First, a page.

28    Nov 20070 comments

Chicago: A new resource helps researchers

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Do you have ancestors who lived in Chicago, Illinois?

If so, the Newberry Library has a new resource to make research easier.

Click to go to newberry.org

Opened in 1887, The Newberry Library, a renowned humanities research and reference institution,houses a world-class collection of books, manuscripts, maps, music, and other printed materials related to the history and culture of Western Europe and the Americas and spanning many centuries. Holdings include medieval manuscripts and early maps, as well as extensive genealogical resources. Among its collections are some 1.5 million books, 5 million manuscript pages and 500,000 historic maps.

A new interactive, map based site has been announced to help family history researchers and Chicago historians. ChicagoAncestors.org was developed by the staff of the library's Local and Family History department.

According to the library, the online map makes searching and sharing historical information easier.

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"There is a huge amount of local historical information about Chicago in books and on the Internet," said Jack Simpson, co-director of the project and curator of local and family history at the Newberry Library. "We're trying to help researchers find that data by allowing them to search by proximity of a particular address or intersection."

A look at the site shows that data includes everything from historicchurch locations, neighborhood bibliographies and historic homicides, as well as many Internet resource links, including historical photos of the city.

Visitors can research the history of a Chicago address and identify relevant Library ersources, as well as educational institutions and houses of worship. You might learn where your great-grandfather went to school, or what church or synagogue your ancestors attended.

Researchers can also create a saved profile, and share their research and knowledge with relatives and other researchers of the same neighborhoods or names. And, by registering, users can add comments to points on the map or even map their own historical and genealogical information, such as tracing the various places your ancestors lived and worked in the city.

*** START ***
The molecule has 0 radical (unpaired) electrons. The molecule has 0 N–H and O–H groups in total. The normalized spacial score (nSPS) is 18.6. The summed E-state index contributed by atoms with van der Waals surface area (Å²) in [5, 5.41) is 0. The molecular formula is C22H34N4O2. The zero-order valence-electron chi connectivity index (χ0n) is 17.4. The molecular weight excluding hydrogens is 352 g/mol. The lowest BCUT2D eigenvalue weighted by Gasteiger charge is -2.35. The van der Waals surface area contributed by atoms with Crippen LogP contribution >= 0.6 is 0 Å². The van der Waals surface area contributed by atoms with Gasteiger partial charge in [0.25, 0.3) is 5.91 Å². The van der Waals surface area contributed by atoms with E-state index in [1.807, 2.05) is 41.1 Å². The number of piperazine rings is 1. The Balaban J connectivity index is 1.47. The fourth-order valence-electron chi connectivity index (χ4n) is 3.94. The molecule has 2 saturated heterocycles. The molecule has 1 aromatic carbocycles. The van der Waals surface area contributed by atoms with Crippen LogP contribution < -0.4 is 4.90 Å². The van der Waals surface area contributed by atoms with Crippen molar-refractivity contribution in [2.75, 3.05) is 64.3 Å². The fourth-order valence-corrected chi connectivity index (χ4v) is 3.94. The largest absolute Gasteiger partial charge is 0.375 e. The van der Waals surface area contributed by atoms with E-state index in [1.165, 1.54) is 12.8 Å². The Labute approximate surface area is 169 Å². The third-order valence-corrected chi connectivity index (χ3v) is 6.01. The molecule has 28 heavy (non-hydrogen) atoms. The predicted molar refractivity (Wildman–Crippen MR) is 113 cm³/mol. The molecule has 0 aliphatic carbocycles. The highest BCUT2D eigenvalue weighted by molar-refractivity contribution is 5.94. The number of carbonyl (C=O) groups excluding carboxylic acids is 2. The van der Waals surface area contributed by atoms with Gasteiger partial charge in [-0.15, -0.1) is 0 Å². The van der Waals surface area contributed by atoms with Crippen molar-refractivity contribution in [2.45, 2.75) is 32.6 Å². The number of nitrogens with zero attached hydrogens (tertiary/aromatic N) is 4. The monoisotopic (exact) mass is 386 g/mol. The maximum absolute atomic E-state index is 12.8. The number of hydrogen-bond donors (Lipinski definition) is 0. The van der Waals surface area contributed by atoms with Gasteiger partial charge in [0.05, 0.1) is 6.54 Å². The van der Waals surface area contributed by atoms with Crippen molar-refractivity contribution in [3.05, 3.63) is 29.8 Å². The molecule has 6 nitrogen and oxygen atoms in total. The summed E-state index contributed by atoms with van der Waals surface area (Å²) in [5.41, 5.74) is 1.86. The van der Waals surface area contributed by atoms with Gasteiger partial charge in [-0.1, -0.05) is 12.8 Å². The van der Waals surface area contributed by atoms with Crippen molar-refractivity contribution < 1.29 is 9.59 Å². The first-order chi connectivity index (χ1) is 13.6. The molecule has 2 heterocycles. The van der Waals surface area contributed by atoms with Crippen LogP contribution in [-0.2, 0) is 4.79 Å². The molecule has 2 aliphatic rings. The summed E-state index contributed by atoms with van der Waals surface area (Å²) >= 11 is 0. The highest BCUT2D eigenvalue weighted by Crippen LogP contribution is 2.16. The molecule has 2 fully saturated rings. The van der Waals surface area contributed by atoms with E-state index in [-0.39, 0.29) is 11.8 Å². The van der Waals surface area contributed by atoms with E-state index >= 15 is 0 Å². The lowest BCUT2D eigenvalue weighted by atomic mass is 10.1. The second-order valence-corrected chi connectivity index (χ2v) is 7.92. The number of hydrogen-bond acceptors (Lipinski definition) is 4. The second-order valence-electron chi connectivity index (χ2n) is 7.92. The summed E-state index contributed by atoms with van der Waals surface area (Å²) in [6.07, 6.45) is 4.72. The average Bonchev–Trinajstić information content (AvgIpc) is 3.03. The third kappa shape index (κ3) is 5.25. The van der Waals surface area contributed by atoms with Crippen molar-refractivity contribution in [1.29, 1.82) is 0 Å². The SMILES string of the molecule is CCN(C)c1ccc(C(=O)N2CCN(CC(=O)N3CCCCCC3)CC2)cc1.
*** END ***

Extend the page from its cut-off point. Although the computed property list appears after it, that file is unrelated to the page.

Ginger Frere, project co-director and reference librarian, says that "researchers are now contributing their own information about schools, churches and other institutions."

Interest in maps and online mapping is growing among researchers as an example of how technology is providing new tools.

I wish I had Chicago-based ancestors so it would help in my own research. Perhaps the success of the Newberry website will encourage other institutions in other cities to create similar projects.

In fact, the website's technical design was created by the Chicago Technology Cooperative, which built it on open-source software, thereby "creating a template for use by other communities for local historical mapping."

The Newberry collections are often the focus of exhibits, music and theater programs, as well as classes, lectures and other activities. If you live in or will be visiting the Chicago area, do spend some time there. See the website for address and calendar of events.

Have you visited the Newberry Library and used their resources?

Let me know - I look forward to reading your comments and questions.

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